In the relatively short term, Senate Finance Committee Chairman Max Baucus (D-MT) is on record as forecasting that JV repeal could double exports to Russia. This is significant, given the estimate offered by Edward Verona, president of the U.S.-Russia Business Council, of 50,000 American jobs that depend on trade with Russia. Indeed, he added that JV repeal could potentially double that number.

Given all this, it makes eminent sense that every U.S. president since George H.W. Bush has pledged to move to repeal JV. In 2009, President Obama listed this as one of his administration's "top foreign policy priorities." So what are the obstacles? In a word—Congress. On March 15, the Senate Finance Committee opened hearings that would take up repeal of JV and accord Permanent Normal Trade Relations to Russia. A coalition of 173 U.S. companies and business groups released a letter urging legislators to support these measures, stressing that "Without PTNR, U.S. companies and their employees will be left behind our competitors in this growing and profitable market."

The problem, most likely, is not whether or not JV will be repealed, but under what conditions. There is a bipartisan group in the Senate seemingly dedicated to the proposition that JV deserves a successor piece of punitive legislation against Russia.

Under a bill championed by Senator Ben Cardin (D-MD) the United States would target Moscow officials suspected of being involved in some way in the death of Sergei Magnitsky, an anti-corruption crusader who died in police custody in 2008. The Magnitsky bill would freeze any U.S. assets of such officials and would ban them from entering the United States. Begging the questions of how culpability is to be proved, and whether indeed there was criminality involved in the death of Mr. Magnitsky, this piece of Congressional showboating is clearly intended to perpetuate the human rights origins of JV.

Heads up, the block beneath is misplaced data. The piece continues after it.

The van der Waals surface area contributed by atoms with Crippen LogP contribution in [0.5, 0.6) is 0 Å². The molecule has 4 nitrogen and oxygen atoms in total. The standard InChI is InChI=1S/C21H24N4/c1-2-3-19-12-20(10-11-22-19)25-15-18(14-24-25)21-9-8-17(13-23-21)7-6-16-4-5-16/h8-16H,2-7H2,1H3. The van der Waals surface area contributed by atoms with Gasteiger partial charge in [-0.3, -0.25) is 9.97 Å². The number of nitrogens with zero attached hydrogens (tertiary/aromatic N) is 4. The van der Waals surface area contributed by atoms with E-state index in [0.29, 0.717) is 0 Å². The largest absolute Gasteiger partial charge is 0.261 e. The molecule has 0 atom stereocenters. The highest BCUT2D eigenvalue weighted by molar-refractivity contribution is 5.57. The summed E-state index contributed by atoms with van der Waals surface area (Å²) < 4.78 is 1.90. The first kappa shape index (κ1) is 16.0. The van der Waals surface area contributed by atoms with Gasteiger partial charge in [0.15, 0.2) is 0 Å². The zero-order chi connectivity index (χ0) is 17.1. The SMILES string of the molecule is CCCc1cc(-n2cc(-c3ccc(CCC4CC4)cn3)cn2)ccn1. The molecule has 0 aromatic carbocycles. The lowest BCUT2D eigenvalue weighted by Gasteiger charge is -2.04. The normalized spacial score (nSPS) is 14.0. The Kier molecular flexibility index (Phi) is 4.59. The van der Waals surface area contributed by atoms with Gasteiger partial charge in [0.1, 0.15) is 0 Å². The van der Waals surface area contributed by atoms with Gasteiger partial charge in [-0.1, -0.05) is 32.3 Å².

In that regard, it is interesting to note the views of Michael McFaul, the newly appointed ambassador to Moscow—and, as professor of political science at Stanford University and the Peter and Helen Bing Senior Fellow at the Hoover Institution, one of our most prominent advocates of inserting human rights issues into the political dialogue. In a speech to the Peterson Institute in Washington on March 12, McFaul said:

"We [the administration] don't believe that holding on to Jackson Vanik in any way, shape or form advances the cause of democracy and human rights in Russia. . . . What's the causal relationship? There's no causal relationship."

Now, in the same presentation, McFaul spoke of working with Congress to establish a $50 million "civil society fund for Russia." This, coupled with his opening the doors of the embassy to the election protesters in Moscow just after his arrival, is clearly in line with his career of relentless Western-style democracy promotion. But what is significant is his decoupling of the democracy/human rights engine from the JV disposition.

The administration's full-court press notwithstanding, the odds would seem to favor the end of JV and the adoption of Magnitsky. This will slake the thirst for Russia-bashing of those in the Congress who seem unable to move from a Soviet-era worldview (more than one member has been heard to apply the term "Soviet" in discussing "Russia"). From the Russian standpoint, this should be seen as a gratuitous irritation, but one that, one hopes, will not result in a baby-with-bathwater injury to the relationship. For the relationship is much too important to be derailed by JV residue, any more than by open-mike comments from one president to another (Mr. Obama to Mr. Medvedev on missile defense)—episodes destined to be mere historical footnotes.